Weekly, for the last three months, a redistricting commission has been meeting to very carefully examine how the city could redraw its six city council districts. By law, after the completion of the U.S. Census, the boundaries of all elected districts are to be redrawn to make sure they’re equal in population.
The nonpartisan commission, made up of nine members representing each of Kansas City’s districts, have heard the concerns of and gotten feedback from community members.
After deliberating on several different maps, on Nov. 22, the commission voted 6-3 on a final map that would drastically change the districts in the Northland and make significant changes to the Fifth and Sixth Districts.
The commission’s recommended boundaries, which the commission will present for approval to city council the week of Dec. 7, create a horizontal divide to the Northland, make the Sixth District vertical and extend the Fifth District south.
Important to the drawing of the district boundary lines is ensuring minority representation. The recommended map has 54% Black representation in the Third District and 57% Black representation in the Fifth District. Representation for Latinos, which the commission worked hard to address, is 19% in the Third District and 22% in the Fourth District.
“This is an equity issue,” said Third District Redistricting Commissioner Clinton Adams. “It’s unconscionable to me that it’s been almost two generations without a Latino on city council. To the extent that we can, we have to take that into consideration.”
Latinos make up about 10% of Kansas City’s population.
Those commissioners representing the Northland were split on whether the Northland should be horizontally divided. The Northland is currently split vertically, with the Kansas City Airport and Gladstone in the Second District and the area north of NE Vivion Road and NE Parvin Road in the First District. The suggested map includes everything north of Barry Road in the First District.
Second District Commissioner Martin Rucker said redrawing the entire Northland was too drastic based on what a few community members suggested.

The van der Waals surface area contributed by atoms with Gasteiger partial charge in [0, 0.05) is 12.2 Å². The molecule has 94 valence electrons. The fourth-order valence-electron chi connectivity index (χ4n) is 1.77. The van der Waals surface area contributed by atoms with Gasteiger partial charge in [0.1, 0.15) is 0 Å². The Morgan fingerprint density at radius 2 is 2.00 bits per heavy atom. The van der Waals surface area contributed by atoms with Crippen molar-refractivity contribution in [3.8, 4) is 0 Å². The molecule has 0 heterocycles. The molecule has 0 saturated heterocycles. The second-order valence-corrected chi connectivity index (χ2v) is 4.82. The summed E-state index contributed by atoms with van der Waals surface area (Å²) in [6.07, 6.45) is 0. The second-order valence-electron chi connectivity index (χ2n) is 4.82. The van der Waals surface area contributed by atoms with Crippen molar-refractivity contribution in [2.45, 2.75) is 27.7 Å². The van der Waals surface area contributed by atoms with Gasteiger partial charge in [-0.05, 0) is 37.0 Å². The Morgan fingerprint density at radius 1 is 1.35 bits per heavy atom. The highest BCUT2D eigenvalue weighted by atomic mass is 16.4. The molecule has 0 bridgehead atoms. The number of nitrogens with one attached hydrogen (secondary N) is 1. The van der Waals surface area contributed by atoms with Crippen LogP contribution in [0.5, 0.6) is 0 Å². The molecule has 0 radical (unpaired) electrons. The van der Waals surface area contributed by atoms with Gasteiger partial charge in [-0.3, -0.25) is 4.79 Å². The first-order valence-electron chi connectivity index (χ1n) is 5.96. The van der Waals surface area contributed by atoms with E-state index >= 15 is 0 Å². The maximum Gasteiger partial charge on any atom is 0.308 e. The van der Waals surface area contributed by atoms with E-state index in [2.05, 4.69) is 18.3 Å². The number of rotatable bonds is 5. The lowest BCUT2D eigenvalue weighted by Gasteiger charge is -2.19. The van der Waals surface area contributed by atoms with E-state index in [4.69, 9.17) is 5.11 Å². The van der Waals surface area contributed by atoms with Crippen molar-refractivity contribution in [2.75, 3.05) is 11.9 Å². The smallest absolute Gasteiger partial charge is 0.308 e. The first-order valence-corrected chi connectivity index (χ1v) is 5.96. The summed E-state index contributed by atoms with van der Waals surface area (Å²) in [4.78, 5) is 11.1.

“It just doesn’t seem like the right thing to do,” he said.
Other commissioners including First District Commissioner and chair Stephanie Smith think the horizontal option is a worthy opportunity for the greater good of the entire city.
The Case for Moving from Six To 12 City Council Districts
During the redistricting process, there has been a lot of interest expressed in seeing more and smaller districts with most people expressing concern that the current six district system with 85,000 people in each is far too large for all voices to be heard.
While the decision to create more districts is not within the redistricting committee’s power, Redistricting Committee Chair Stephanie Smith said the committee could include it in their recommendations to the city council.
John Sharp, former Sixth District councilman, said at a redistricting meeting that the large districts make it much more difficult for minorities to win a seat running at-large.
“If you can’t raise a lot of money to run at-large, you’re at a disadvantage,” Sharp said, adding that having larger districts means having to have more resources. “Only having six districts, it’s hard to run door-to-door campaigns because the districts are so big.”
To create more districts, the mayor would need to form a Charter Review Commission to put the issue on the ballot for voters to decide. Some community members say 12 districts would help protect minority representation on the City Council and increase the likelihood of getting a Latino elected to the council.
The redistricting commission is recommending a review of the number of city council districts as a result of community feedback. That recommendation will be a part of their presentation next month.
City council must make a final decision on the map by the end of the year.